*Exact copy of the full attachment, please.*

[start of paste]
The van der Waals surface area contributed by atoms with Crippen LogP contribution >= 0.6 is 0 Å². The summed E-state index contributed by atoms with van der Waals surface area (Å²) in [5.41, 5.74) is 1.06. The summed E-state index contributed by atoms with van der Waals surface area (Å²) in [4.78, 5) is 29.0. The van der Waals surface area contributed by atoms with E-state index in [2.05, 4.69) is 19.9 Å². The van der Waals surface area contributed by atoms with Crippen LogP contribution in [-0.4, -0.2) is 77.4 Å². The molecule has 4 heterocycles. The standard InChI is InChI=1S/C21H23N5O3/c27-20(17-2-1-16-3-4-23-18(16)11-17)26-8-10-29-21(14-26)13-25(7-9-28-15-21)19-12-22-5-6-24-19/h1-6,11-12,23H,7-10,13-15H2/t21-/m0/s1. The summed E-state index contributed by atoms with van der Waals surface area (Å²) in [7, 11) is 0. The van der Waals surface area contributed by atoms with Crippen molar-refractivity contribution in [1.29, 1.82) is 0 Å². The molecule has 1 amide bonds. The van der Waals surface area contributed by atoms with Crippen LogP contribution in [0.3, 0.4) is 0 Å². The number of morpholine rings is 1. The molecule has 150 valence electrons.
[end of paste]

The van der Waals surface area contributed by atoms with Crippen LogP contribution >= 0.6 is 0 Å². The summed E-state index contributed by atoms with van der Waals surface area (Å²) in [5.41, 5.74) is 1.06. The summed E-state index contributed by atoms with van der Waals surface area (Å²) in [4.78, 5) is 29.0. The van der Waals surface area contributed by atoms with E-state index in [2.05, 4.69) is 19.9 Å². The van der Waals surface area contributed by atoms with Crippen LogP contribution in [-0.4, -0.2) is 77.4 Å². The molecule has 4 heterocycles. The standard InChI is InChI=1S/C21H23N5O3/c27-20(17-2-1-16-3-4-23-18(16)11-17)26-8-10-29-21(14-26)13-25(7-9-28-15-21)19-12-22-5-6-24-19/h1-6,11-12,23H,7-10,13-15H2/t21-/m0/s1. The summed E-state index contributed by atoms with van der Waals surface area (Å²) in [7, 11) is 0. The van der Waals surface area contributed by atoms with Crippen molar-refractivity contribution in [1.29, 1.82) is 0 Å². The molecule has 1 amide bonds. The van der Waals surface area contributed by atoms with Crippen LogP contribution in [0.3, 0.4) is 0 Å². The number of morpholine rings is 1. The molecule has 150 valence electrons.